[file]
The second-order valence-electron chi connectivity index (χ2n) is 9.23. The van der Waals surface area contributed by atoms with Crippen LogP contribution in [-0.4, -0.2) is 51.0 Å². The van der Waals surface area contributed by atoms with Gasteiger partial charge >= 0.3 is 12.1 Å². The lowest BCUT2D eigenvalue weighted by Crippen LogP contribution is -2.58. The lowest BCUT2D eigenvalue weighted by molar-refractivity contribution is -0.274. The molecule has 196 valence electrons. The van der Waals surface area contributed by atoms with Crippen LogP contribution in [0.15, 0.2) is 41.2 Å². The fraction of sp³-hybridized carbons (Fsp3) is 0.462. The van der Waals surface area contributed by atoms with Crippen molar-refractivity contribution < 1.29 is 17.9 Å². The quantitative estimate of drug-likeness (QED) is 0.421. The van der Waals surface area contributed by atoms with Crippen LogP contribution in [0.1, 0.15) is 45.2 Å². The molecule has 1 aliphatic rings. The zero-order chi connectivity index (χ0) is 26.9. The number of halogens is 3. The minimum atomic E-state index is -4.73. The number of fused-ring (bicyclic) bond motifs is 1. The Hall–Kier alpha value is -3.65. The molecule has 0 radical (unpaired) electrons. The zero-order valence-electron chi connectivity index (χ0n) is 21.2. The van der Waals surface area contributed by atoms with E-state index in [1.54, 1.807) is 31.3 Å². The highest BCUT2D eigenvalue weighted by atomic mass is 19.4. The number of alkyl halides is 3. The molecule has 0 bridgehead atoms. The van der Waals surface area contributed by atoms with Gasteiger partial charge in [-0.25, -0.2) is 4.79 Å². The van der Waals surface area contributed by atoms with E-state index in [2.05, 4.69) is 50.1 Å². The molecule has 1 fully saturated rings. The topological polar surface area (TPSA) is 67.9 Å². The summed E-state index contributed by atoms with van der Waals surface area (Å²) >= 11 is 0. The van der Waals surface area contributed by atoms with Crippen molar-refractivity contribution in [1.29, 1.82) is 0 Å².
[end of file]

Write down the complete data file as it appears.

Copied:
The second-order valence-electron chi connectivity index (χ2n) is 9.23. The van der Waals surface area contributed by atoms with Crippen LogP contribution in [-0.4, -0.2) is 51.0 Å². The van der Waals surface area contributed by atoms with Gasteiger partial charge >= 0.3 is 12.1 Å². The lowest BCUT2D eigenvalue weighted by Crippen LogP contribution is -2.58. The lowest BCUT2D eigenvalue weighted by molar-refractivity contribution is -0.274. The molecule has 196 valence electrons. The van der Waals surface area contributed by atoms with Crippen LogP contribution in [0.15, 0.2) is 41.2 Å². The fraction of sp³-hybridized carbons (Fsp3) is 0.462. The van der Waals surface area contributed by atoms with Crippen molar-refractivity contribution < 1.29 is 17.9 Å². The quantitative estimate of drug-likeness (QED) is 0.421. The van der Waals surface area contributed by atoms with Crippen LogP contribution in [0.1, 0.15) is 45.2 Å². The molecule has 1 aliphatic rings. The zero-order chi connectivity index (χ0) is 26.9. The number of halogens is 3. The minimum atomic E-state index is -4.73. The number of fused-ring (bicyclic) bond motifs is 1. The Hall–Kier alpha value is -3.65. The molecule has 0 radical (unpaired) electrons. The zero-order valence-electron chi connectivity index (χ0n) is 21.2. The van der Waals surface area contributed by atoms with E-state index in [1.54, 1.807) is 31.3 Å². The highest BCUT2D eigenvalue weighted by atomic mass is 19.4. The number of alkyl halides is 3. The molecule has 0 bridgehead atoms. The van der Waals surface area contributed by atoms with Gasteiger partial charge in [-0.25, -0.2) is 4.79 Å². The van der Waals surface area contributed by atoms with E-state index in [2.05, 4.69) is 50.1 Å². The molecule has 1 fully saturated rings. The topological polar surface area (TPSA) is 67.9 Å². The summed E-state index contributed by atoms with van der Waals surface area (Å²) >= 11 is 0. The van der Waals surface area contributed by atoms with Crippen molar-refractivity contribution in [1.29, 1.82) is 0 Å².